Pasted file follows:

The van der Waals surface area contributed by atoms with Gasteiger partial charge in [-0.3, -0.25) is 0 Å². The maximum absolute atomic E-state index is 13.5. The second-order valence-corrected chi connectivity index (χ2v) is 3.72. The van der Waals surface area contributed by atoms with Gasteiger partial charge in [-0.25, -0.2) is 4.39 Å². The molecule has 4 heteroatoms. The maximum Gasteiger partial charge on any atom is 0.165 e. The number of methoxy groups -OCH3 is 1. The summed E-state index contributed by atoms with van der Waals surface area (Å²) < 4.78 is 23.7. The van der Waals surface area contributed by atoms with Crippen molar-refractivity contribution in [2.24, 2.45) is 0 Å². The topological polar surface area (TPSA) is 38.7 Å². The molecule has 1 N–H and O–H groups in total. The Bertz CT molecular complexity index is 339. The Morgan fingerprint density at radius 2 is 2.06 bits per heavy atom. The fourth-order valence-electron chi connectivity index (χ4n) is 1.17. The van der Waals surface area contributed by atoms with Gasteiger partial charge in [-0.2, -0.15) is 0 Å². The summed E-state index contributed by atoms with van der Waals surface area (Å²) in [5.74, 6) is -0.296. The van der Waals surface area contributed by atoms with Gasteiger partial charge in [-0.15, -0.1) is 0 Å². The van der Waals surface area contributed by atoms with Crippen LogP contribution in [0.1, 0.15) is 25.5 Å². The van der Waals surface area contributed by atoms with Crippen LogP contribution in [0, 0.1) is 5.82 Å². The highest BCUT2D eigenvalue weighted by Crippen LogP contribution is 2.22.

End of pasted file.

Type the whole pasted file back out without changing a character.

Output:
The van der Waals surface area contributed by atoms with Gasteiger partial charge in [-0.3, -0.25) is 0 Å². The maximum absolute atomic E-state index is 13.5. The second-order valence-corrected chi connectivity index (χ2v) is 3.72. The van der Waals surface area contributed by atoms with Gasteiger partial charge in [-0.25, -0.2) is 4.39 Å². The molecule has 4 heteroatoms. The maximum Gasteiger partial charge on any atom is 0.165 e. The number of methoxy groups -OCH3 is 1. The summed E-state index contributed by atoms with van der Waals surface area (Å²) < 4.78 is 23.7. The van der Waals surface area contributed by atoms with Crippen molar-refractivity contribution in [2.24, 2.45) is 0 Å². The topological polar surface area (TPSA) is 38.7 Å². The molecule has 1 N–H and O–H groups in total. The Bertz CT molecular complexity index is 339. The Morgan fingerprint density at radius 2 is 2.06 bits per heavy atom. The fourth-order valence-electron chi connectivity index (χ4n) is 1.17. The van der Waals surface area contributed by atoms with Gasteiger partial charge in [-0.2, -0.15) is 0 Å². The summed E-state index contributed by atoms with van der Waals surface area (Å²) in [5.74, 6) is -0.296. The van der Waals surface area contributed by atoms with Gasteiger partial charge in [-0.15, -0.1) is 0 Å². The van der Waals surface area contributed by atoms with Crippen LogP contribution in [0.1, 0.15) is 25.5 Å². The van der Waals surface area contributed by atoms with Crippen LogP contribution in [0, 0.1) is 5.82 Å². The highest BCUT2D eigenvalue weighted by Crippen LogP contribution is 2.22.